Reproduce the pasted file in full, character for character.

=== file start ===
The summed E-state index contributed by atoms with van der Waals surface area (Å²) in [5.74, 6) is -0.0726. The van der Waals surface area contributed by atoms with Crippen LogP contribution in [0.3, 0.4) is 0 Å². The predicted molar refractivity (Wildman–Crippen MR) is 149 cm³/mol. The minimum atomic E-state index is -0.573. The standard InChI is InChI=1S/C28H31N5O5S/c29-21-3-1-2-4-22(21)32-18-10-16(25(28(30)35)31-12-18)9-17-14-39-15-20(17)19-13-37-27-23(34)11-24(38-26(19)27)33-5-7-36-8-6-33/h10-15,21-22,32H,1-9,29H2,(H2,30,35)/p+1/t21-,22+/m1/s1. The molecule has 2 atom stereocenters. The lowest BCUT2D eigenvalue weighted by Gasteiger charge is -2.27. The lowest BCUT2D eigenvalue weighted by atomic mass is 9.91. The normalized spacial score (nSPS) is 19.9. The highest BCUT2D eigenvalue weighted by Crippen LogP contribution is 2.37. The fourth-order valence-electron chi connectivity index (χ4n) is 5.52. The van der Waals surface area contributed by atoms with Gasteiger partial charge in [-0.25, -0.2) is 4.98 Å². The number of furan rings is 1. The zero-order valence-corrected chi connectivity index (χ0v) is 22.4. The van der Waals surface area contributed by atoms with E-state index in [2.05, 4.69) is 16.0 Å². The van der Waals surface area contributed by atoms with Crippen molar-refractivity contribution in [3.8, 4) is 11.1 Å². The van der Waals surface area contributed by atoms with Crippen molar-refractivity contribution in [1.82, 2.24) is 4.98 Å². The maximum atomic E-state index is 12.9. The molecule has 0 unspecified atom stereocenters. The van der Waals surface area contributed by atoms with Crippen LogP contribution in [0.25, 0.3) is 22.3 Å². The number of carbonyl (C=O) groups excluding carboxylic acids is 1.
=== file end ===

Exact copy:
The summed E-state index contributed by atoms with van der Waals surface area (Å²) in [5.74, 6) is -0.0726. The van der Waals surface area contributed by atoms with Crippen LogP contribution in [0.3, 0.4) is 0 Å². The predicted molar refractivity (Wildman–Crippen MR) is 149 cm³/mol. The minimum atomic E-state index is -0.573. The standard InChI is InChI=1S/C28H31N5O5S/c29-21-3-1-2-4-22(21)32-18-10-16(25(28(30)35)31-12-18)9-17-14-39-15-20(17)19-13-37-27-23(34)11-24(38-26(19)27)33-5-7-36-8-6-33/h10-15,21-22,32H,1-9,29H2,(H2,30,35)/p+1/t21-,22+/m1/s1. The molecule has 2 atom stereocenters. The lowest BCUT2D eigenvalue weighted by Gasteiger charge is -2.27. The lowest BCUT2D eigenvalue weighted by atomic mass is 9.91. The normalized spacial score (nSPS) is 19.9. The highest BCUT2D eigenvalue weighted by Crippen LogP contribution is 2.37. The fourth-order valence-electron chi connectivity index (χ4n) is 5.52. The van der Waals surface area contributed by atoms with Gasteiger partial charge in [-0.25, -0.2) is 4.98 Å². The number of furan rings is 1. The zero-order valence-corrected chi connectivity index (χ0v) is 22.4. The van der Waals surface area contributed by atoms with E-state index in [2.05, 4.69) is 16.0 Å². The van der Waals surface area contributed by atoms with Crippen molar-refractivity contribution in [3.8, 4) is 11.1 Å². The van der Waals surface area contributed by atoms with Crippen molar-refractivity contribution in [1.82, 2.24) is 4.98 Å². The maximum atomic E-state index is 12.9. The molecule has 0 unspecified atom stereocenters. The van der Waals surface area contributed by atoms with Crippen LogP contribution in [0.25, 0.3) is 22.3 Å². The number of carbonyl (C=O) groups excluding carboxylic acids is 1.